SENNEBOGEN 818 M and orange-peel grapple key to complete scrap handling solution for Palmetto Recycling
When Palmetto Recycling chose a SENNEBOGEN purpose-built scrap handler, they went for the complete package deal.
John Grant had recently come onboard as General Manager for Carolina Salvage, a full-service automotive recycler near Charlotte, NC. Grant had plenty of experience with heavy equipment and knew that since the firm had been experiencing difficulties with its existing machines, that it was time to consider a new one.
His employer, Neil Morris, is a third-generation recycler. His grandfather first went into the scrap business in 1931, and his family had been operating Carolina Salvage since 2009. The two men got their first look at a SENNEBOGEN scrap handler at a trade show, and agreed to look further into the green machines.
“We checked them out online,” says Grant, “and watched a number of videos to see how they run. We could see that these were well-built machines, so we called ASC.”
ASC Construction Equipment, SENNEBOGEN’s distributor in the Carolinas, had their material-handling specialist, Rob Jordan follow up with Carolina Salvage. In August this year, Neil and John took delivery of a new purpose-built SENNEBOGEN 818 M rubber-tired material handler.
Speed, strength and precision
“We chose the 818 M because it’s compact enough to maneuver in tight lanes, but it’s big enough and strong enough to do the job,” Grant explains. Up to 90% of the material handled at Carolina Salvage is cars and trucks. The scrap handler dedicates most of its time to loading cars onto trucks. For the balance of its shifts, the machine moves mixed materials for sorting, separating aluminum, ferrous material and large components, including transmissions and engine blocks. A forklift is used to load cars onto the crusher.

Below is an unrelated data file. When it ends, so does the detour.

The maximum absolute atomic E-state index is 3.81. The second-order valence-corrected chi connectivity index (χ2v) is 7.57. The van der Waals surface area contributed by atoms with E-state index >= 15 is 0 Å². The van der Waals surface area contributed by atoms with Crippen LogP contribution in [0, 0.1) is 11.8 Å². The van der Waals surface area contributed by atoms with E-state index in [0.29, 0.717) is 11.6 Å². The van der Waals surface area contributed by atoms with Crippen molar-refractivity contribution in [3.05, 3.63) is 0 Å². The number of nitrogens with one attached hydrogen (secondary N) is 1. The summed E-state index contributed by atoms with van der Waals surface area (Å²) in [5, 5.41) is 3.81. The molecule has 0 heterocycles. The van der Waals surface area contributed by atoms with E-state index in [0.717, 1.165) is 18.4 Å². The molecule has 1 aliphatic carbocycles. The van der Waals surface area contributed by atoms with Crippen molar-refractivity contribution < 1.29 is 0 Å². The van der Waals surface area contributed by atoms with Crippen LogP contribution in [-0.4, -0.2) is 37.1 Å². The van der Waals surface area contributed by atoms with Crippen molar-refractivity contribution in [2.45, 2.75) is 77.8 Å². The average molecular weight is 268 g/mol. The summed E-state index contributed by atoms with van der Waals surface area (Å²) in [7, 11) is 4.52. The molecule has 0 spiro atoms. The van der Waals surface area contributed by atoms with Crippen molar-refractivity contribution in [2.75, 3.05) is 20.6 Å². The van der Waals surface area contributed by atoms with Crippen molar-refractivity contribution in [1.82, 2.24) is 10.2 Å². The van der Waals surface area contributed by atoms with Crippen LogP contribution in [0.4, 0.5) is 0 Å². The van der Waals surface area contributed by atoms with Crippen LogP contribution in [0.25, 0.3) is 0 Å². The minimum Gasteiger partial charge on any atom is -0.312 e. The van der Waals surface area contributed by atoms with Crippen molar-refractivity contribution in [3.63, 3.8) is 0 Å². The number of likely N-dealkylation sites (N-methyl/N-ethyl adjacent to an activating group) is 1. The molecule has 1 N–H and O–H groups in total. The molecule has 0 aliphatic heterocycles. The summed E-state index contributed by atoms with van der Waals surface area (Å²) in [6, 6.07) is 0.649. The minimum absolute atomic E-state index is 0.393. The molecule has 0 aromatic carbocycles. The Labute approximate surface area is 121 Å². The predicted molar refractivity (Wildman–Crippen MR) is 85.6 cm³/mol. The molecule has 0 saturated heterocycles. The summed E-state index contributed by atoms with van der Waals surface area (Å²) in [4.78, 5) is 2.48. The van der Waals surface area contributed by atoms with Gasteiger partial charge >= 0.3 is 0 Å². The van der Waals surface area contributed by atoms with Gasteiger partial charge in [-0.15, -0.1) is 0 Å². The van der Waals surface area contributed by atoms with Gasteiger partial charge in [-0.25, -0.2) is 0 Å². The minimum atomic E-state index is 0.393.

“We went with the rubber-tired model. I had tracked machines in the past, but our yard is level and packed down,” he continues. “We have about 30 acres, and the machine has to travel about 100 yards on each circuit. With wheels, it has the speed to cover the ground pretty quickly. Our operator just loves it moving around the facility. The “creature comforts” and the ergonomics in the cab work for him. It’s very stable, even with the cab fully elevated. On top of that, the dual cameras help to give us a much safer environment for our employees and our customers.”
To round out the package, ASC equipped their 818 with SENNEBOGEN’s own orange peel grapple. They feel that the attachment reflects the same quality as the 818 machine. “It’s well built. The cylinders are nice and protected, and the cut-off valves make it easy to work with from a servicing perspective,” they noted. “The handling is very precise, with a good touch on the hydraulics.”
After 7 months of operation, Grant is convinced that his SENNEBOGEN solution was the right choice for Palmetto Recycling. “With the 818’s automatic shutdown feature and great fuel economy, the fuel savings make the economics very good for us. ASC is a new supplier for us. We’re very pleased with what we’ve seen and we’re now considering ASC for some additional equipment we need.”
Traditionally, waste management companies have operated using a simple "management of waste" approach to operating a MRF. Throughput targets and continuous operation (minimal downtime) were the main driving forces. The industry has changed however, and the focus moving forward is now on optimizing system performance and reliability, in conjunction with increasing recycling rates and a drive for a "greener" and more sustainable tomorrow.
When considering the addition of, or upgrade to, an "intelligent" MRF, for municipalities or private operators, the main factors should always be the client's (operator) current requirements, and evolving market needs, which include throughput, reliability, output quality, and adaptability. Equally important is a full understanding of what is really expected from any proposed system. Having an engaged and focused mindset for the project with the client from the beginning, will impact and drive the entire design process. This then impacts the overall project result, through to the productive, efficient, ongoing operation of the facility itself.